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All about Double Exposure

June 18, 2015

Learn the fascinating history of double exposure, then learn how to create your own in Enlight.

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No one knows for sure who took the first photographic double exposure.

What is almost certain is that this atmospheric, ghostly effect was just such an inspired accident. When shooting with a wet plate or film camera, a photographer should always remove the lens cap or open the shutter only once to ensure a sharp image. But at some point, one forgetful soul made an error, revealing his or her light-sensitive medium to two separate compositions. To most people, the result would have appeared to be a mixed-up mess. But for the more creative early photographers, the artistic potential was clear to see.

The Ghost of Bernadette Soubirous, c.1890

The Ghost of Bernadette Soubirous, c.1890

As early as 1890, the double exposure was being used as a finely tuned technique. As with other early double exposures, the origin of the work entitled “The Ghost of Bernadette Soubirous” is unclear. But this image, which depicts the saint, dressed all in white, seemingly vanishing through a wall, was a very deliberate use of multiple exposures. To this day, the composition captures the imagination of observers around the world.

By the early 20th century, avant-garde photographers were experimenting with the technique. Georges Méliès, considered the father of special effects in filmmaking, started making ghostly figures a key part of his silent horror movies. American photographer Alvin Langdon Coburn used double exposures to blend two slightly different exposures of the same subject for a surreal, hallucinogenic effect.

Scene from The One-Man Band by Georges Méliès.

Scene from The One-Man Band by Georges Méliès.

After Leica introduced the 35mm film format in 1925, the pioneers of the era started to recreate the double exposure style in the confines of the darkroom. The process, known as sandwich printing, involved placing two negatives together in the enlarger which was used for creating the finished print. The ability to place negatives above one another gave skilled darkroom artists the ability to overlay images with greater accuracy than ever before. Playful Italian photographer Wanda Wulz used this very technique to create a self-portrait in which she appeared to have some of the facial features of her cat.

Now, as mobile photography becomes more and more popular, it is enjoying something of a renaissance, but in a different form. The laborious process of sandwiching negatives has been replaced by touchscreen manipulation, allowing for even greater accuracy. Furthermore, you can add textures and color to a digitally assembled double exposure in a way that has never before been possible. Some photographers have even built a name on the back of this technique — Norwegian visual artist Andreas Lie found internet fame overnight when his animal-landscape blends were posted on Colossal. Check out a few of Andreas’ gorgeous photos below.andreas

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To help you create some of your own overlaid masterpieces, we have put together a tutorial detailing how to use Enlight’s very own tools. Try it now!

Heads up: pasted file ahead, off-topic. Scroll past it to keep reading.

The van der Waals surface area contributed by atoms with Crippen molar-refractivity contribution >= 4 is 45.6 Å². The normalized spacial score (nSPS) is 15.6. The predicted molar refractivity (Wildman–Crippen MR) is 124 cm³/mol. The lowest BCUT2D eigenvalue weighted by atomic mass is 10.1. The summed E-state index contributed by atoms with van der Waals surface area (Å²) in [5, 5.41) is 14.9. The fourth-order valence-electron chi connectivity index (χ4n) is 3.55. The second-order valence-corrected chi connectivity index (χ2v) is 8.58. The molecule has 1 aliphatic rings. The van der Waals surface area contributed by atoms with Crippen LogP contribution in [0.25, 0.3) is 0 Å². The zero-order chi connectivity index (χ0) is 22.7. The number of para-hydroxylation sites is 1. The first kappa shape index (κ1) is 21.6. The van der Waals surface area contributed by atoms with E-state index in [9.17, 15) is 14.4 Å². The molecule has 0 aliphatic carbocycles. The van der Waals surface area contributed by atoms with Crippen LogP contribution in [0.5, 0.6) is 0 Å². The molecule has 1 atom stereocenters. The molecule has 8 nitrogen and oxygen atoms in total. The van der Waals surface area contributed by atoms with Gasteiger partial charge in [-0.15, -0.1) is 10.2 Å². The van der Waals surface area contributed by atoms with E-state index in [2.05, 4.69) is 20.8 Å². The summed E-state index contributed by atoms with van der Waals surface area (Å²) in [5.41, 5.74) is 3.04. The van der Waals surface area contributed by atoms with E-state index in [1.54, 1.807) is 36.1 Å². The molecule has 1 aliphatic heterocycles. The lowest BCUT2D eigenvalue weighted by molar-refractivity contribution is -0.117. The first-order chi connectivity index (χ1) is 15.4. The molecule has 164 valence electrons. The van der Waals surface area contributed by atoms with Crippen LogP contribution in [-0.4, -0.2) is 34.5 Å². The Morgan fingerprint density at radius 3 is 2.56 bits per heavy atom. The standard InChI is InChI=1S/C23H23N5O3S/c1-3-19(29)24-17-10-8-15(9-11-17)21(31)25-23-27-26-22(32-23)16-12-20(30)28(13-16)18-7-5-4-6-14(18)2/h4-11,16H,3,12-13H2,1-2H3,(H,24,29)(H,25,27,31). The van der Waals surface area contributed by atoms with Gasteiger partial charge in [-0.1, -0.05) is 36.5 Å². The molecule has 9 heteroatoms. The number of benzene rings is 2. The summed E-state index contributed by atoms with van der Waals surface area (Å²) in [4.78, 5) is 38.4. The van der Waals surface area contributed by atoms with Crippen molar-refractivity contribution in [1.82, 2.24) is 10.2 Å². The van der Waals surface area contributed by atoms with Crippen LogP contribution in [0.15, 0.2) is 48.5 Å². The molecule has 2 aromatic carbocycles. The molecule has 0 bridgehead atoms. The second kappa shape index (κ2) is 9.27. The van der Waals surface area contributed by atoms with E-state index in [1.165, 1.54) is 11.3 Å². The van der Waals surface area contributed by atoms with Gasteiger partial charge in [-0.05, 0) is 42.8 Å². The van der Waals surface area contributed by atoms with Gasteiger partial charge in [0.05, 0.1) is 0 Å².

Step#1---Photos

1. Choose two photos.  The first should be a landscape photo. This effect works best on nature photos with many small details. The second should be a face portrait on a light or white background (tip: to transform a busy background to a white background, tap Image > Adjust > Tools tab > Basic > Offset to 100. Tap Mask tab > Clear > Apply to whiten only the area of the background).Step#2-blending-mode

2. Choose the first (landscape) photo. Tap Tools > Mixer > select the second (portrait) photo. Tools tab > Blending > Lighten. Go back to the Tools tab and Erase any undesired areas to get rid of details that suggest one photo was “placed” on another. Deselect Erase to reselect your top photo, then pinch to enlarge or minimize the photo. Set in place.

Here’s an advanced tip: you can add the landscape photo and portrait photo over your image again, using Mixer, to add more details or for a better composition. This time, use a normal Blending mode, and adjust the opacity by swiping left or right. Use Erase and Add within Tools tab to keep or remove the details.

Step#3-adjust

3. Improve the general look of your photo by tapping Image > Adjust > Tools tab > Basic > experiment with Brightness, Contrast and Offset. Use the tools in the Mask tab to apply the effect only to specific areas.

If you want your image to be on an all-white background (like in the example above) go to Image > Adjust > Tools tab > Basic > Offset to 100. Tap Mask tab > Clear > Apply to whiten only the area of the background.

Step#4-b&w

4. Apply a BW filter. Filters > BW.

Step#4-DUO

5. Apply a linear Duo filter. Filters > Duo > Tools tab > Linear. Move the widget to place the gradient in the most appropriate area. Tap Color 1 and Color 2 to select new colors. Tap Mask tab if you need to Wipe away the color filter, leaving color only on your subject.

6. Your turn! Gain some inspiration from the stars of the #enlightXXcontest, below.

Mark Myerson
Mark Myerson

Mark is a freelance journalist and professional photographer based in the UK. He specializes in writing about the subject of iPhoneography, and is an avid mobile photographer in his spare time. When he isn't typing, he can usually be found exploring the countryside, camera in hand.

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